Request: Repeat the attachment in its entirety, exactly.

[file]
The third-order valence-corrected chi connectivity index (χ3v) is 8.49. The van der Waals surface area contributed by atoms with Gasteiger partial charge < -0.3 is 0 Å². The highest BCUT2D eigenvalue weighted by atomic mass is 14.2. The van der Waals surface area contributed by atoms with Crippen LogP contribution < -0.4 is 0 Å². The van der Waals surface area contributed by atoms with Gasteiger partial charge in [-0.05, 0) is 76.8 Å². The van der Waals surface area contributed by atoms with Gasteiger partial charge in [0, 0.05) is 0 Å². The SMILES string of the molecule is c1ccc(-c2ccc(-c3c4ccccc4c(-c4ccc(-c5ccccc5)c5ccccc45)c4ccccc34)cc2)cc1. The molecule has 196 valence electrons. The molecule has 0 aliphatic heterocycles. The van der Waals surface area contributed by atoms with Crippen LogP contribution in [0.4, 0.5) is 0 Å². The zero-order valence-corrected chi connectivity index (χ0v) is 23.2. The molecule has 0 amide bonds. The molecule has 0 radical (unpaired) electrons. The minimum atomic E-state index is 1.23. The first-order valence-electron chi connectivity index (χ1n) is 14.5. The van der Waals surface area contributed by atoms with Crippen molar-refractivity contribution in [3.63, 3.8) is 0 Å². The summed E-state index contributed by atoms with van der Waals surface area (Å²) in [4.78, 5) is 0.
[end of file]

The third-order valence-corrected chi connectivity index (χ3v) is 8.49. The van der Waals surface area contributed by atoms with Gasteiger partial charge < -0.3 is 0 Å². The highest BCUT2D eigenvalue weighted by atomic mass is 14.2. The van der Waals surface area contributed by atoms with Crippen LogP contribution < -0.4 is 0 Å². The van der Waals surface area contributed by atoms with Gasteiger partial charge in [-0.05, 0) is 76.8 Å². The van der Waals surface area contributed by atoms with Gasteiger partial charge in [0, 0.05) is 0 Å². The SMILES string of the molecule is c1ccc(-c2ccc(-c3c4ccccc4c(-c4ccc(-c5ccccc5)c5ccccc45)c4ccccc34)cc2)cc1. The molecule has 196 valence electrons. The molecule has 0 aliphatic heterocycles. The van der Waals surface area contributed by atoms with Crippen LogP contribution in [0.4, 0.5) is 0 Å². The zero-order valence-corrected chi connectivity index (χ0v) is 23.2. The molecule has 0 amide bonds. The molecule has 0 radical (unpaired) electrons. The minimum atomic E-state index is 1.23. The first-order valence-electron chi connectivity index (χ1n) is 14.5. The van der Waals surface area contributed by atoms with Crippen molar-refractivity contribution in [3.63, 3.8) is 0 Å². The summed E-state index contributed by atoms with van der Waals surface area (Å²) in [4.78, 5) is 0.